Remora Peter Hitchens is Christopher Hitchens brother. In England, he is a famous Thatcherite, waxing scornful at the leftist tide undermining civilization and stealing the family silver. To read a truly, truly bonkers article, you must take this link . The It is hilarious. I particularly liked the line about the European Union being a smiley faced USSR. "Take me to your balaikas ringing out, Mr. Schroder," type of thing. Of course, being a Tory of the old school -- I mean very old school, I mean I am pretty sure the guy is still pissed at the frogs for that Willian the Conquerer chap -- Hitchens doesn't content himself with knocking the usual left suspects -- no no no, the meat of the piece, rare and juicy, is dedicated to the proposition that Bush has gotten wobbly. In short, he's operating like the Manchurian candidate. Surely the smileyfaced KGB have been waving cards in front of his face. I'm not joking. An attack on Bush for being a l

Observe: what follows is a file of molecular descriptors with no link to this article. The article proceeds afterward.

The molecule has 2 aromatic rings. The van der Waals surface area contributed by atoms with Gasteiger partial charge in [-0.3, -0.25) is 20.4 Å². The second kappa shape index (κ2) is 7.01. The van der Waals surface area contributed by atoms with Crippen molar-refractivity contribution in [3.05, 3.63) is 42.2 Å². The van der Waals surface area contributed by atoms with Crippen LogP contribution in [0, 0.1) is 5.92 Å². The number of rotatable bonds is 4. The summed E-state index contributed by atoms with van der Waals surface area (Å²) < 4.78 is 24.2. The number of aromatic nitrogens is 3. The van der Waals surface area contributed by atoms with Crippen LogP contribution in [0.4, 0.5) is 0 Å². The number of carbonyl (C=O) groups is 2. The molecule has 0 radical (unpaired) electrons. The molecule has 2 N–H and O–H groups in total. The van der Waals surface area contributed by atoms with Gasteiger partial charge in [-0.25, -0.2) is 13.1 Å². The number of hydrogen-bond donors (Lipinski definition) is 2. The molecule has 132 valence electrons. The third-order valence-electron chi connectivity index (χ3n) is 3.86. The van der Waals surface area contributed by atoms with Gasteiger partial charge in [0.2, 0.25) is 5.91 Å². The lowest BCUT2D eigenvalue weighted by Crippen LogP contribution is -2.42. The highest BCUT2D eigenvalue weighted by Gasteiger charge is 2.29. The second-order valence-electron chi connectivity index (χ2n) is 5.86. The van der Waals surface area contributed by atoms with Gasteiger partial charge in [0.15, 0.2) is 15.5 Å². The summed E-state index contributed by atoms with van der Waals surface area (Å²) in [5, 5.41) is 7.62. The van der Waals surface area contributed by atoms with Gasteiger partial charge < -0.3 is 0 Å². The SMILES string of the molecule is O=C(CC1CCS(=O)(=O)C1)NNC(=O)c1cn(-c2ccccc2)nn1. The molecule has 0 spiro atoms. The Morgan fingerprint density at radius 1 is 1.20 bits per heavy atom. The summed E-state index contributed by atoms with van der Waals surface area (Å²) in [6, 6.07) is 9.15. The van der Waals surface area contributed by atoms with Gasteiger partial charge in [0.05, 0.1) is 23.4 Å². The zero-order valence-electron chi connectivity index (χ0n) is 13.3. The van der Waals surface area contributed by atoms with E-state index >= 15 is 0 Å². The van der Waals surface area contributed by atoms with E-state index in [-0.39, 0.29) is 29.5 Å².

Remora For Christmas in 1914, the Kaiser sent every German soldier on the Western front a box with 10 cigars. Facing them, the Tommies were being flooded with Christmas parcels containing plum cake -- apparently parents and wives at home were properly alarmed at what their boys would be eating over there in France -- all those sauces, you know. The soldiers on both sides declared an informal ceasefire, and traded cigars for plum cake, and sampled each others beers. On January 1, the Germans initiated a barrage, but the Tommies soon noticed they were firing in the air. The British replied, shooting high in the air. A good enough time was had by all. The high commands on both sides were furious, and sent strict orders down to the lower level officers that any fraternizing with the enemy in the future would be severely punished. Four months later, in April, the Germans tried to break through the front at Ypres using a new weapon. Cannisters were exploded in a salient in front of an